Retailers have upped their app game in 2018, prompting a surge in consumer interest in mobile apps specifically designed to handle online shopping.
Two recent surveys from Synchony found that 47 percent of retailers were focused heavily on improving their apps and online shopping experience, and consumers have responded overwhelmingly, adopting double the amount of apps they did last year.
According to the survey, smartphone users now carry and shop regularly on at least 4 apps from their favorite retailers. Retailer investment in apps has paid off handsomely, as 83 percent of survey participants were happy with the app experience and continue to use it more often.
Retail app users said they use it primarily to browse for products, access savings coupons and make purchases.
Maya Mikhailov, head of marketing at GPShopper, a subsidiary of Synchrony, told Business Insider the apps allow companies to build brand loyalty and track what their most devoted customers seek to buy on a daily basis.
"In today's competitive landscape, a mobile application is not just another piece of technology for retailers, it is a vital tool to engage shoppers with their brand," Mikhailov said.
"Done well, retail apps engage both in and out of stores with personalized experiences and easy credit solutions."
Companies have been able to merge the bevy of online payment services with their own apps, making it easier for people, especially older millennials with increasing buying power, to pick a produce and check out quickly. Macy's, Best Buy and Nike all have mobile apps linked to Apple Pay and other services.
Last month, a Juniper Research report found that in-store mobile wallet payments will reach $2 trillion by 2020, accounting for one third of all transactions. Juniper added that mobile wallet payments are going to reach $1 trillion for the first time in 2018, proving that they were one year off from their past predictions.
The survey touches on the trend of mobile payments, with the majority of the survey's 1,255 respondents saying they believed that by 2025, physical wallets will no longer be necessary. Synchrony said 60 percent of those surveyed said that within 7 years smartphones will be the primary mode of payment in most settings.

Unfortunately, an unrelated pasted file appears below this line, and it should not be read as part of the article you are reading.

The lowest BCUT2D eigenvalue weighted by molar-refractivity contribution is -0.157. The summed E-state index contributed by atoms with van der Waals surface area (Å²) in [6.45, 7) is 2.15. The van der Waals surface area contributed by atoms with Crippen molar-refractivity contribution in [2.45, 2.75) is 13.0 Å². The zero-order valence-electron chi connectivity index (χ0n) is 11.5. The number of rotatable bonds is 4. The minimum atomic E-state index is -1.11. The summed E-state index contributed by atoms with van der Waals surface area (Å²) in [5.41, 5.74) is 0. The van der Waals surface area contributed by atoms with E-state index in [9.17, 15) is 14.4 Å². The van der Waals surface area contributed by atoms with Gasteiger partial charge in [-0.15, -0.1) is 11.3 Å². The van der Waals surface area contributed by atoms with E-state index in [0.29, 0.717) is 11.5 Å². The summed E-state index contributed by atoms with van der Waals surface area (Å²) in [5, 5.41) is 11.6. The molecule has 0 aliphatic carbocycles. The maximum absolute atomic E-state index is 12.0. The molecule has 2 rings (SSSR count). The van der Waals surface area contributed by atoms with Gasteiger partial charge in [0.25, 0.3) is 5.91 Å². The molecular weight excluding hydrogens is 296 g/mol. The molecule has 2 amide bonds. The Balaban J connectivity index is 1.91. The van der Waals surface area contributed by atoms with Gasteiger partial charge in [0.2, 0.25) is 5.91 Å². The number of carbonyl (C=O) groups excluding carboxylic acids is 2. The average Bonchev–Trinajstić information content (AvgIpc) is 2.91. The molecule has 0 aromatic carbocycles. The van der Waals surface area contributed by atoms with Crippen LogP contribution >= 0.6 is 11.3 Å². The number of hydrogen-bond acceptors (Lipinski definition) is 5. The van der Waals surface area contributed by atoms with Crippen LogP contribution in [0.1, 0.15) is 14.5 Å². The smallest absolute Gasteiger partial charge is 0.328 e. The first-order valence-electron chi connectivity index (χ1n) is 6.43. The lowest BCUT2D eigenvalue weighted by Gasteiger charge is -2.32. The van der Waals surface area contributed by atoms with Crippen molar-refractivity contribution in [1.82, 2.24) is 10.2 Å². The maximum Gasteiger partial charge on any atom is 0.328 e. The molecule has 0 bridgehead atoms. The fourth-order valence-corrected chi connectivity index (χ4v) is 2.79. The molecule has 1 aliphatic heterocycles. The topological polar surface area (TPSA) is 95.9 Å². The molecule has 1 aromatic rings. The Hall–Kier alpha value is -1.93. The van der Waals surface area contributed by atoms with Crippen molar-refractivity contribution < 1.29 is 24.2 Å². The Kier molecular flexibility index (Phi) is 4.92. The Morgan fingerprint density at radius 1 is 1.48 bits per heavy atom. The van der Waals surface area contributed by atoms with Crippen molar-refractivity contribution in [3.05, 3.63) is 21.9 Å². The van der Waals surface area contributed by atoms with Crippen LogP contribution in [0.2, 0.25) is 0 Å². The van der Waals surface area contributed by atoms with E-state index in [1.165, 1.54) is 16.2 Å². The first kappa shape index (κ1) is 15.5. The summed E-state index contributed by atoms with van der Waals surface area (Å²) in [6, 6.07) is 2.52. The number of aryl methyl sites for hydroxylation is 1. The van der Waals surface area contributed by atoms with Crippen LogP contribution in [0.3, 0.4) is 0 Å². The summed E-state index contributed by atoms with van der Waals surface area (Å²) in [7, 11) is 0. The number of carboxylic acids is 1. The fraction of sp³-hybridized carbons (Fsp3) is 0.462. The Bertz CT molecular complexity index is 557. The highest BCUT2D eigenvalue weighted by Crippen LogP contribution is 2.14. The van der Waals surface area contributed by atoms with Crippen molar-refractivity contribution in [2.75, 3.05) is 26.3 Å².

"For retailers who have not thought about enabling mobile wallet acceptance, now is the time to start making plans. Our Retail Survey showed that most large retailers ($100M+ in sales) have implemented mobile wallet technology (75 percent), yet only about half of smaller retailers ($10M or less) have done so," they wrote in the survey.
"A future of digital payments is approaching. Smaller retailers are well advised to put plans in place to accept a digital wallet in the future."
In spite of consumer satisfaction with apps, there are signs that some may be more conflicted than others. More than 40 percent said they still did not feel comfortable putting all of their credit cards and IDs on their smartphone, yet 55 percent said they have retailer apps with credit card capabilities.
Nearly 80 percent said they thought credit card servicing features were extremely valuable to any retailer app.
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- Mobile shopping app adoption and usage has doubled compared to last year, according to a Synchrony survey.
- Consumers place a high value on retailer apps and more than 80 percent said they were happy with their current mobile shopping apps.
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- Survey: Most consumers use at least one form of tech to make shopping easier and more enjoyable (ZDNet)
- Apple Pay and other mobile payments will count for 1 in 3 in-store transactions by 2020 (TechRepublic)